Political turmoil and mortgage hikes smashed consumer confidence: Westpac

  • Sep 12, 2018 AEST
  • Team Kalkine
Political turmoil and mortgage hikes smashed consumer confidence: Westpac

Political instability and increased mortgage rates have shaken the consumer confidence, reads Westpac’s consumer sentiment report published today, i.e. 12 September 2018.

The Westpac-Melbourne Institute consumer sentiment index declined 3% to 100.5 in September 2018 from 103.6 last month. The index floating just above the 100 level represents the weakest sentiment reading since November 2017.

Consumer sentiment amongst households with a mortgage has recorded a drastic decline of 5.6%. This comes after three of the four major banks recently lifted their standard variable mortgage rates by 14-16bps with two of these hikes announced during the survey week.

Although all index components recorded a downturn in September 2018, ‘economic outlook of next 5 years registered the biggest decline of 5.8% to 95.2. The ‘time to buy a dwelling’ index also fell 4.8%, reflecting the rise in mortgage rates. Beside mortgage interest rates hike, household budgets have been under the persistent pressure from slow growth in wages, declining house prices in Sydney and Melbourne and the rising cost of petrol.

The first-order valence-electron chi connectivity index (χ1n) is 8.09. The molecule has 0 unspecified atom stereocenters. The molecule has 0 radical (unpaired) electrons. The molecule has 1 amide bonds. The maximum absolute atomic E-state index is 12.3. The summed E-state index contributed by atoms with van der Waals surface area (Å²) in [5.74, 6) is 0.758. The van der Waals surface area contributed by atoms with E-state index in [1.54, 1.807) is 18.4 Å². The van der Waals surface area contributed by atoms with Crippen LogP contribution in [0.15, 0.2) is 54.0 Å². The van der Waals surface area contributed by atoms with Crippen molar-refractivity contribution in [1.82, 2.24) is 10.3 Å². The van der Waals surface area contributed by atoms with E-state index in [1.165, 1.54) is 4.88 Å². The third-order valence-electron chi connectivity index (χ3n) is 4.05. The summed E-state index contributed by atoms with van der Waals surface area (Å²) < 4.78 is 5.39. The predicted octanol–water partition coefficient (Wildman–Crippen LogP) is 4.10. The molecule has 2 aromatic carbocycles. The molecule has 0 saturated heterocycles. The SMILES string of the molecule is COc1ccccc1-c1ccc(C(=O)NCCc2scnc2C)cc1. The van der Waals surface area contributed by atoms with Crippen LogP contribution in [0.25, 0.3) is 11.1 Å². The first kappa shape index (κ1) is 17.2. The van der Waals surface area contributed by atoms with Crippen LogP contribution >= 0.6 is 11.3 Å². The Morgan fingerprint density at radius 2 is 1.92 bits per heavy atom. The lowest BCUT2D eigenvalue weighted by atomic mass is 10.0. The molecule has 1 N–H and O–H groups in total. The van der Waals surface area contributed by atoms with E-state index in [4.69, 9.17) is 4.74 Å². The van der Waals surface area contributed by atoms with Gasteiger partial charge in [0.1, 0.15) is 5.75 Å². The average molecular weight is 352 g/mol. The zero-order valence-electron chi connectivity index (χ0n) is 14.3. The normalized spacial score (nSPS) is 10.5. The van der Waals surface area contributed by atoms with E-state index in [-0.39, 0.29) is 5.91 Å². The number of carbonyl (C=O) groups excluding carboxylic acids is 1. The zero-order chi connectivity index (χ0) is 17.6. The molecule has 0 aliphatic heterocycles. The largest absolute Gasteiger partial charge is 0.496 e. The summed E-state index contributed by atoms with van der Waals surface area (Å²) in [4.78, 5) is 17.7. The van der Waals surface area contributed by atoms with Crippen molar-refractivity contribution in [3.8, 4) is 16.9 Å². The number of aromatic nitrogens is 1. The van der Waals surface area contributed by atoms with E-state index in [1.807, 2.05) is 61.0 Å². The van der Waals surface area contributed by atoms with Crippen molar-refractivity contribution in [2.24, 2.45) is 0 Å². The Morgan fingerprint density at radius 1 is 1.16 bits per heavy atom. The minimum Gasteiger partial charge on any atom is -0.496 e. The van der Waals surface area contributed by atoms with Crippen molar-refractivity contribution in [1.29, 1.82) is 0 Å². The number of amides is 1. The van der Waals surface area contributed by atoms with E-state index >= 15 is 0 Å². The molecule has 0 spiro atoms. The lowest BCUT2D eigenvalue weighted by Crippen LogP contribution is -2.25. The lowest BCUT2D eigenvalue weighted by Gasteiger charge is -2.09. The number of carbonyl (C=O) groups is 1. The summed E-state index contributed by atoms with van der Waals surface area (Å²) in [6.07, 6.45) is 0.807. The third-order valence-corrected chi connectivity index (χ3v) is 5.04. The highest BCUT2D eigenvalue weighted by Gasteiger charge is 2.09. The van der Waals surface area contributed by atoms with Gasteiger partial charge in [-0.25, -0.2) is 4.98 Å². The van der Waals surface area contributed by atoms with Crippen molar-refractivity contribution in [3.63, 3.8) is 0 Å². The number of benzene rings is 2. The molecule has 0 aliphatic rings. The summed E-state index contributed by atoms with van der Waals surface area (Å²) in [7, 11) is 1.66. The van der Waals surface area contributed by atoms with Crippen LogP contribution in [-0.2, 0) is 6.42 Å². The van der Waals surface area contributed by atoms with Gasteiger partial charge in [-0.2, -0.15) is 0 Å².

Following the leadership change in August, the survey has seen divergent sentiment response among voters’ group. Those identifying as Coalition voters reported a 6.4% fall, ALP voters recorded a 4% rise and those without a stated preference reported a 6.6% drop in sentiment.

The bright spot in the September survey was a notable improvement in unemployment expectation across all the major states. As the Westpac Melbourne Institute Unemployment Expectations Index fell 6.6% in September to be 9.6% lower than a year ago. The data also revealed that consumers have gained confidence in the labor market on the back of significant improvement coming in the mining states.

However, in response to question on ‘wisest place for savings’, 64% of consumers favor safe options of bank deposits, superannuation or debt repayments. While just 10% favored real estate and 8% nominated shares.

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